Few crises in American history have exacerbated inequality as much as the Covid-19 pandemic. This is especially true of New York City, where billionaires’ wealth rose by the time more than 1 million residents were unemployed and thousands of small businesses were forced to close.
The scale of this crisis requires courageous action – and a break with the financial practices that have marginalized low-income neighborhoods and color communities for decades.
This is the ideal time for New York City to start a public bank.
Every day, the New York government has billions of dollars in deposits with commercial banks – money that is too often used by these institutions in ways that contradict our values and interests. This is public money, but Wall Street banks use it to fund fossil fuel mining, private prisons, weapons manufacturers, and other harmful industries.
Bad behavior in banking is nothing new. From redlining to the foreclosure crisis to high-yield payday loans, incumbent financial institutions have long exacerbated racial inequality. In this current crisis, large banks have been responsible for channeling most of the Payroll Protection Program (PPP) loans to their incumbent customers, keeping small businesses in color communities far less than their fair share of which urgently needed funding.
Public banking offers a better way. A bank created and controlled by our city government would not be driven by the profit motive but by the public interest. It would provide an alternative custody option for some of the city’s own cash holdings – funds that could be used to support public interest projects that mainstream banks are too often denied credit for. A public lender could support affordable property developers, MWBEs, workers’ unions, renewable energy projects, community land trusts, and other equitable economic development initiatives.
A public bank could be a great boon to existing New York City community development financial institutions by providing them with bridging loans to expand their loans to small businesses, first-time homeowners, and unbanked families. Our city has several community development credit unions that would be strengthened and expanded through this type of support, including the FCU Neighborhood Trust, the FCU Brooklyn Cooperative, and the FCU of the Lower East Side People. In the mid-1990s, Alderman Levine helped found the FCU’s Neighborhood Trust, knowing it could fill the void that left many workers and local businesses in Washington Heights and Inwood without access to credit and credit. The organization has continued to do what big financial institutions refuse to do – invest in color communities.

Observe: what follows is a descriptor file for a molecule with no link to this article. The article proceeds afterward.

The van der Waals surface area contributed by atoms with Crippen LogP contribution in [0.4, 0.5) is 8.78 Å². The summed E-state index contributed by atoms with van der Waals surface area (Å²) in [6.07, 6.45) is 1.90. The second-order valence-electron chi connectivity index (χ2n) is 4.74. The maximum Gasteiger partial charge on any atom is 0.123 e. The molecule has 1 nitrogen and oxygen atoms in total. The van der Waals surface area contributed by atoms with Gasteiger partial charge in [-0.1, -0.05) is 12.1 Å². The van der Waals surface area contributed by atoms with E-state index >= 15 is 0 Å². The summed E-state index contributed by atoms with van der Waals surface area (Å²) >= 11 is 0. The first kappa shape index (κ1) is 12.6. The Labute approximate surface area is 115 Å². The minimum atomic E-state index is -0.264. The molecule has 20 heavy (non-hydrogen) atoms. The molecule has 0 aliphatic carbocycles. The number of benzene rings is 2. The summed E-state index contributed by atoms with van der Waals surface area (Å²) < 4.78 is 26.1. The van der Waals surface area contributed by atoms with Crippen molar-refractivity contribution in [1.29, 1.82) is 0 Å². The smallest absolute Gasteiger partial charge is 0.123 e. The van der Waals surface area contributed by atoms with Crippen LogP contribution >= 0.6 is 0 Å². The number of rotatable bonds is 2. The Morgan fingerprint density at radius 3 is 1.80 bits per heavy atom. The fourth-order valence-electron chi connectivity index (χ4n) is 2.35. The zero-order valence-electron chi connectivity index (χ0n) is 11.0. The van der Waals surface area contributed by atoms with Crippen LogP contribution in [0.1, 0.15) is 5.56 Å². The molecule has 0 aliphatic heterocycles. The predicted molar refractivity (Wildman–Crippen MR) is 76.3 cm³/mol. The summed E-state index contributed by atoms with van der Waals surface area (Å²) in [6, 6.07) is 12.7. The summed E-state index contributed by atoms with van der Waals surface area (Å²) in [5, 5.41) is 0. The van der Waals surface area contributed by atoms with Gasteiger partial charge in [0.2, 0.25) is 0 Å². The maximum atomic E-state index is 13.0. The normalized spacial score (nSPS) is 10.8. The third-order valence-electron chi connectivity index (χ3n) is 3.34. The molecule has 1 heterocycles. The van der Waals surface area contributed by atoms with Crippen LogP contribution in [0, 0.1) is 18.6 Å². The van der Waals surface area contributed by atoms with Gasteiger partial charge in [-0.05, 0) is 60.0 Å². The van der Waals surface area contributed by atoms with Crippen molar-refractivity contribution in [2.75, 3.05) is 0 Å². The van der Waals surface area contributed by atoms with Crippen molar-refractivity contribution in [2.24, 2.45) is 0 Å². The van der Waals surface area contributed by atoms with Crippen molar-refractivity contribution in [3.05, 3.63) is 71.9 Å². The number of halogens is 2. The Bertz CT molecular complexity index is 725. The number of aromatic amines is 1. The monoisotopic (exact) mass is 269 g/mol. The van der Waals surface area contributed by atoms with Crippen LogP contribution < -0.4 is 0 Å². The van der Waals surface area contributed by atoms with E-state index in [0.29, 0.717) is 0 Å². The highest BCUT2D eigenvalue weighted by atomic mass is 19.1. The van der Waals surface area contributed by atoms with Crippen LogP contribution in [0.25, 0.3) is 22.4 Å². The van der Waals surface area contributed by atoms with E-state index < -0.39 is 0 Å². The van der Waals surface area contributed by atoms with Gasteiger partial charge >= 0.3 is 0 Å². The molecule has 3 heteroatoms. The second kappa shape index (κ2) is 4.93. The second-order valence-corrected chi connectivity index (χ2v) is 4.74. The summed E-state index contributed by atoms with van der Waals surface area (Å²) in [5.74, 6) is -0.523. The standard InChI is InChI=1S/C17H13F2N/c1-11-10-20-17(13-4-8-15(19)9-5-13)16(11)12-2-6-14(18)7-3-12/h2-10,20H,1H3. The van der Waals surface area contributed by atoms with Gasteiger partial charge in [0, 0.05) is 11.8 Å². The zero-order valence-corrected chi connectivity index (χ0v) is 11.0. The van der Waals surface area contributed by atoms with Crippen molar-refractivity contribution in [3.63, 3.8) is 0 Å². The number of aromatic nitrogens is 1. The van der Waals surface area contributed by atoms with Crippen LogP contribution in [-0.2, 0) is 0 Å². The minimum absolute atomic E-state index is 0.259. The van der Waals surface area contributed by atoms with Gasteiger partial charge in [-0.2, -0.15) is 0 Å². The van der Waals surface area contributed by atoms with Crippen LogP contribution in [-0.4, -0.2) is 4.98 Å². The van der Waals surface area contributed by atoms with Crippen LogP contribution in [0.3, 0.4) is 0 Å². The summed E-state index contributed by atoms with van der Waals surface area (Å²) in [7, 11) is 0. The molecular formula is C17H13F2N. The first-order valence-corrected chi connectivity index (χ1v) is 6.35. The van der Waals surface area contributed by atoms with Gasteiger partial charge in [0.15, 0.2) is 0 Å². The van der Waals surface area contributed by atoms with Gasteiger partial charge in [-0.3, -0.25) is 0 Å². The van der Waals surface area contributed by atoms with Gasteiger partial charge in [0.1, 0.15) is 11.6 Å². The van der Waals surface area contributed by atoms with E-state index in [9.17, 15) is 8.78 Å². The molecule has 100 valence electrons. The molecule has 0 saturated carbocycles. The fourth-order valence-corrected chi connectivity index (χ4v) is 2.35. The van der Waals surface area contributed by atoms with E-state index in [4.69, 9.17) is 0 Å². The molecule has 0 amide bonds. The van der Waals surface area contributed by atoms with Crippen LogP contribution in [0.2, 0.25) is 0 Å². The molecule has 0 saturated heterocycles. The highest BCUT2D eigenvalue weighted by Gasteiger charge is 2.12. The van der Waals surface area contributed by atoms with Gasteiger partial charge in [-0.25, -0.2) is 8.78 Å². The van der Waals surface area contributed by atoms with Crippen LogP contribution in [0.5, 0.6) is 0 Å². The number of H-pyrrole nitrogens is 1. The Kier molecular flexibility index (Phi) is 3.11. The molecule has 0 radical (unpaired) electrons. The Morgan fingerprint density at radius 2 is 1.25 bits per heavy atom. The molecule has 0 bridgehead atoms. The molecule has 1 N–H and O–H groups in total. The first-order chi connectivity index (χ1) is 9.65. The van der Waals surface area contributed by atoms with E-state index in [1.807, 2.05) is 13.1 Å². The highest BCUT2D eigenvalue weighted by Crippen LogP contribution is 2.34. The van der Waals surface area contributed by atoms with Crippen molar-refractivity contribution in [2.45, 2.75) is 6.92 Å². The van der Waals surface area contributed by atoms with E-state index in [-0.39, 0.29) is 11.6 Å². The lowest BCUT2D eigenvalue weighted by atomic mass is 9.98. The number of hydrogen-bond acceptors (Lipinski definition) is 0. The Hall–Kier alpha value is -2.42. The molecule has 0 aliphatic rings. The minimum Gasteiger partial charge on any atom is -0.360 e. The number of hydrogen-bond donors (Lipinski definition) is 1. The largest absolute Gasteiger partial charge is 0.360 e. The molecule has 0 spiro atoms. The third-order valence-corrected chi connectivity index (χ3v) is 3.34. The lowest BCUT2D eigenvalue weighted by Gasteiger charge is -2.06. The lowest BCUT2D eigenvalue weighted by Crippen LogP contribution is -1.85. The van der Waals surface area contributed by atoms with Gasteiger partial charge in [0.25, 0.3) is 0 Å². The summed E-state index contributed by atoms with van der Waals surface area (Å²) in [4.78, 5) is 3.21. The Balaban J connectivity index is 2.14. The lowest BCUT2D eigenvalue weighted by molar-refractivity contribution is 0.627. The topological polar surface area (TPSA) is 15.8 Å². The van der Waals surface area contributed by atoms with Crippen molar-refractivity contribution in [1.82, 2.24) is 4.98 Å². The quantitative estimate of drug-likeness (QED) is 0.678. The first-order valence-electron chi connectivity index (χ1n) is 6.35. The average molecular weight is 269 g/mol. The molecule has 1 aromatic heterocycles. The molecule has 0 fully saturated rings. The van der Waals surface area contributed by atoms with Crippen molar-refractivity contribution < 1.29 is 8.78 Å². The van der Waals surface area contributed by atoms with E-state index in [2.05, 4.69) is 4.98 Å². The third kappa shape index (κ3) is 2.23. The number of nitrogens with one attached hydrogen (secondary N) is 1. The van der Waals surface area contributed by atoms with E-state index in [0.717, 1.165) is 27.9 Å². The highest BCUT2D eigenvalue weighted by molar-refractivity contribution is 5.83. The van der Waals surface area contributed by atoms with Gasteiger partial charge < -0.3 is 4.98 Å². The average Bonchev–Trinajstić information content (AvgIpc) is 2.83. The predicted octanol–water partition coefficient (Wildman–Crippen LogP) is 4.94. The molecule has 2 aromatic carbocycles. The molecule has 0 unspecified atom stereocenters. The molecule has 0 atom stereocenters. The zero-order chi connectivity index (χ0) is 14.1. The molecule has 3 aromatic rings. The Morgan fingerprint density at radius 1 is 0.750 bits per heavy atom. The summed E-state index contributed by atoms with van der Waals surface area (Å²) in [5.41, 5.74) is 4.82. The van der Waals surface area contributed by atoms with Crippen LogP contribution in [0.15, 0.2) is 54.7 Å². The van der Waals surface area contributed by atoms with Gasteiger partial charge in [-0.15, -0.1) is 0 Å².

The idea of a public bank is nothing new in America. For over a century, the state government owned Bank of North Dakota (BNK) has been a source of funding for critical infrastructure and underserved businesses. During the Covid-19 crisis, BNK was credited with the aid Get more PPP fundingrelative to the state’s workforce than its competitors in any other state. Although the Bank of North Dakota was originally founded by grassroots populists, it now enjoys active support across the political spectrum.
So it’s no surprise that the public banking movement is gaining national momentum. Enabling laws have been introduced in over two dozen states and municipalities. California issued a groundbreaking law last January the state’s local governments were given the authority to set up such institutions.
A big one is growing here in New York City coalition has brought together grassroots groups, trade unions and civil rights organizations to work towards creating a community bank. Enabling legislation has already been introduced in both houses of the state parliament. Levine recently introduced City council bills requiring the city to disclose details of its current banking relationships in order to assess the amount of funds available to a public entity.
We must seize this moment and act boldly to combat the profound inequality that is exacerbated by this pandemic. A return to the status quo is not an option. Now is the time to create a banking institution that will do what Wall Street hasn’t and what hasn’t: investing public money to advance economic, racial, and environmental justice in New York City.